New York

Wayne Gonzales

Paula Cooper Gallery | 529 West 21st Street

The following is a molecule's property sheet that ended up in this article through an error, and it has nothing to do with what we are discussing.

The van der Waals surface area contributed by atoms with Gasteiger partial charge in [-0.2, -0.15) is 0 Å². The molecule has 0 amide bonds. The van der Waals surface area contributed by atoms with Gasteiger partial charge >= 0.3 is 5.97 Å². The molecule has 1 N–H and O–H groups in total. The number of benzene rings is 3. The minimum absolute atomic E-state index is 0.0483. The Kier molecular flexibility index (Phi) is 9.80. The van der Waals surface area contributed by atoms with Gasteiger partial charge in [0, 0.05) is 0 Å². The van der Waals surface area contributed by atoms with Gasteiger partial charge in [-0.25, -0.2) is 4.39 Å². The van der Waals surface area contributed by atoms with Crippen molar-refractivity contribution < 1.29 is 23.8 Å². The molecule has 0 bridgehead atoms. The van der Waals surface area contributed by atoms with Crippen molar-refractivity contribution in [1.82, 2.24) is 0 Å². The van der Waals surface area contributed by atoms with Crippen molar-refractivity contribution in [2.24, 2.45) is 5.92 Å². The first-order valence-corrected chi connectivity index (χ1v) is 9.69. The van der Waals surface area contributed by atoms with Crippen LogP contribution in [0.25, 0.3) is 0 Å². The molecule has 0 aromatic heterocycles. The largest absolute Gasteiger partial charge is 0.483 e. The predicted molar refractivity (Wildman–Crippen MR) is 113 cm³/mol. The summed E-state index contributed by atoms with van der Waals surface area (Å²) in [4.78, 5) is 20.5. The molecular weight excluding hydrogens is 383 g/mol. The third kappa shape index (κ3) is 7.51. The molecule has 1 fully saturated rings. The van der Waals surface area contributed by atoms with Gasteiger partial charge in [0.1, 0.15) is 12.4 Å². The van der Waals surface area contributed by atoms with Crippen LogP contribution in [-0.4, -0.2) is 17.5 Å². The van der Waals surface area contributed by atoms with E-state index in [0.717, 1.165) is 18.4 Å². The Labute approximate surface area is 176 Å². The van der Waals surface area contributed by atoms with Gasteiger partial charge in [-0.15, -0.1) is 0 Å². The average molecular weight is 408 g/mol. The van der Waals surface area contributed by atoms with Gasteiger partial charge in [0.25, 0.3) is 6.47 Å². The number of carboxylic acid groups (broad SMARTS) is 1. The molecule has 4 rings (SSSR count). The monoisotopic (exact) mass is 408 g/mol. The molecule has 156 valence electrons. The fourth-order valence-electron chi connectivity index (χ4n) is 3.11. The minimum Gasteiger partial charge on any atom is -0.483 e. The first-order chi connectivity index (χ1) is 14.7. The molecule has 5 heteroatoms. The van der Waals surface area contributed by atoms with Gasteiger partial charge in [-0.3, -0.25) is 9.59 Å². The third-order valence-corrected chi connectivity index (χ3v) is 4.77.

By addressing the complex relation between photography and the construction and dissemination of history, Wayne Gonzales’s new work inserts itself in what appears to be a burgeoning genre: post-photographic history painting. Taking the 1963 assassination of President John F. Kennedy as their point of departure, these photo-derived acrylics (all 2001) recall other recent art that has tackled politically weighty subject matter—Gerhard Richter’s 18. Oktober 1977 paintings, Luc Tuymans’s Belgian Congo series, and, perhaps most pointedly, Andy Warhol’s own chronicles of the Kennedy assassination. Like these narrative cycles, Gonzales’s work demonstrates the unavoidable contingency of representations of history. In an era in which photography’s truth-value has been destabilized, painting—wearing its fictiveness on its sleeve—reemerges as a viable vehicle for examining the past.

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